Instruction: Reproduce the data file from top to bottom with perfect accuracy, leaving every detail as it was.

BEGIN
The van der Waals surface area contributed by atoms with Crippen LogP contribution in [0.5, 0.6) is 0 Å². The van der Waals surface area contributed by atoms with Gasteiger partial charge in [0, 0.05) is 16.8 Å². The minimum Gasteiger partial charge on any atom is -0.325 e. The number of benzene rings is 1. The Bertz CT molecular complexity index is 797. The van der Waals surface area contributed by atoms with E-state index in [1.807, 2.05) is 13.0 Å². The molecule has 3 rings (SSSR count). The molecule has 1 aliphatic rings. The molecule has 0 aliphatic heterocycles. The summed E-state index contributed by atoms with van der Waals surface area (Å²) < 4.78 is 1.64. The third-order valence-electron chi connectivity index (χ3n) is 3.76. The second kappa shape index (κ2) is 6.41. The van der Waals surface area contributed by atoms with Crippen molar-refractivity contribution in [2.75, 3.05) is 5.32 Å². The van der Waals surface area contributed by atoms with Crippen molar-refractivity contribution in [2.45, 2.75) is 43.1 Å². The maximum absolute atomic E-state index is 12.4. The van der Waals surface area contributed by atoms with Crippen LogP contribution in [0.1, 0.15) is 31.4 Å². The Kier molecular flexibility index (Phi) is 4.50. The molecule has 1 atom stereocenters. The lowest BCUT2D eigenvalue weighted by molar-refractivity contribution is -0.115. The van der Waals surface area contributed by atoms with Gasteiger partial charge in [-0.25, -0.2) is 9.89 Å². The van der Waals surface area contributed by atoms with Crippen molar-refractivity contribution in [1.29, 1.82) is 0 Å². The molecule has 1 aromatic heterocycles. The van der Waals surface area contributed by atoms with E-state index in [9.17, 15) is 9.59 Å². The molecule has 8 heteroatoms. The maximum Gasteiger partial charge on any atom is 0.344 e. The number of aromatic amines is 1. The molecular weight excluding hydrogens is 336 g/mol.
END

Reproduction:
The van der Waals surface area contributed by atoms with Crippen LogP contribution in [0.5, 0.6) is 0 Å². The van der Waals surface area contributed by atoms with Gasteiger partial charge in [0, 0.05) is 16.8 Å². The minimum Gasteiger partial charge on any atom is -0.325 e. The number of benzene rings is 1. The Bertz CT molecular complexity index is 797. The van der Waals surface area contributed by atoms with E-state index in [1.807, 2.05) is 13.0 Å². The molecule has 3 rings (SSSR count). The molecule has 1 aliphatic rings. The molecule has 0 aliphatic heterocycles. The summed E-state index contributed by atoms with van der Waals surface area (Å²) < 4.78 is 1.64. The third-order valence-electron chi connectivity index (χ3n) is 3.76. The second kappa shape index (κ2) is 6.41. The van der Waals surface area contributed by atoms with Crippen molar-refractivity contribution in [2.75, 3.05) is 5.32 Å². The van der Waals surface area contributed by atoms with Crippen molar-refractivity contribution in [2.45, 2.75) is 43.1 Å². The maximum absolute atomic E-state index is 12.4. The van der Waals surface area contributed by atoms with Crippen LogP contribution in [0.1, 0.15) is 31.4 Å². The Kier molecular flexibility index (Phi) is 4.50. The molecule has 1 atom stereocenters. The lowest BCUT2D eigenvalue weighted by molar-refractivity contribution is -0.115. The van der Waals surface area contributed by atoms with Gasteiger partial charge in [-0.25, -0.2) is 9.89 Å². The van der Waals surface area contributed by atoms with Crippen molar-refractivity contribution in [1.29, 1.82) is 0 Å². The molecule has 1 aromatic heterocycles. The van der Waals surface area contributed by atoms with E-state index in [9.17, 15) is 9.59 Å². The molecule has 8 heteroatoms. The maximum Gasteiger partial charge on any atom is 0.344 e. The number of aromatic amines is 1. The molecular weight excluding hydrogens is 336 g/mol.